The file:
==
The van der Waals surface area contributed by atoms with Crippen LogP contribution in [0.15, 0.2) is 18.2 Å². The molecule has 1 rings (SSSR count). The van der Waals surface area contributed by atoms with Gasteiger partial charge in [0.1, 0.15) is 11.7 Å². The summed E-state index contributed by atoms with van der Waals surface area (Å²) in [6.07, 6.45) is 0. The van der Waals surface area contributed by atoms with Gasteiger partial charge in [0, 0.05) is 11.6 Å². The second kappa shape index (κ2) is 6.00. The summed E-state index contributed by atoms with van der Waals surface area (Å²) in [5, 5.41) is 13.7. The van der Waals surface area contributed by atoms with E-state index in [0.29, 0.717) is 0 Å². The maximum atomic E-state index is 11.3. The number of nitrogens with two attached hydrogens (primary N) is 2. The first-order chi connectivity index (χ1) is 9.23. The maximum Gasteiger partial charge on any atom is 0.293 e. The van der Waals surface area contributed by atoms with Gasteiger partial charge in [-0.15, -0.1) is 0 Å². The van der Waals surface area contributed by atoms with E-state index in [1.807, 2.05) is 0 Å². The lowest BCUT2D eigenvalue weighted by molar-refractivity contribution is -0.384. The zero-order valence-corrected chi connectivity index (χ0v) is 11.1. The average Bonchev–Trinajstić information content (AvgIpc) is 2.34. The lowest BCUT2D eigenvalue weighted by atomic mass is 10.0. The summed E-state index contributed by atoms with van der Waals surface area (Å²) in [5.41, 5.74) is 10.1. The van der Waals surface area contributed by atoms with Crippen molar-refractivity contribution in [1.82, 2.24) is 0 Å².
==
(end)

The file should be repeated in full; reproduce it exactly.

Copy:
The van der Waals surface area contributed by atoms with Crippen LogP contribution in [0.15, 0.2) is 18.2 Å². The molecule has 1 rings (SSSR count). The van der Waals surface area contributed by atoms with Gasteiger partial charge in [0.1, 0.15) is 11.7 Å². The summed E-state index contributed by atoms with van der Waals surface area (Å²) in [6.07, 6.45) is 0. The van der Waals surface area contributed by atoms with Gasteiger partial charge in [0, 0.05) is 11.6 Å². The second kappa shape index (κ2) is 6.00. The summed E-state index contributed by atoms with van der Waals surface area (Å²) in [5, 5.41) is 13.7. The van der Waals surface area contributed by atoms with E-state index in [0.29, 0.717) is 0 Å². The maximum atomic E-state index is 11.3. The number of nitrogens with two attached hydrogens (primary N) is 2. The first-order chi connectivity index (χ1) is 9.23. The maximum Gasteiger partial charge on any atom is 0.293 e. The van der Waals surface area contributed by atoms with Gasteiger partial charge in [-0.15, -0.1) is 0 Å². The van der Waals surface area contributed by atoms with E-state index in [1.807, 2.05) is 0 Å². The lowest BCUT2D eigenvalue weighted by molar-refractivity contribution is -0.384. The zero-order valence-corrected chi connectivity index (χ0v) is 11.1. The average Bonchev–Trinajstić information content (AvgIpc) is 2.34. The lowest BCUT2D eigenvalue weighted by atomic mass is 10.0. The summed E-state index contributed by atoms with van der Waals surface area (Å²) in [5.41, 5.74) is 10.1. The van der Waals surface area contributed by atoms with Crippen molar-refractivity contribution in [1.82, 2.24) is 0 Å².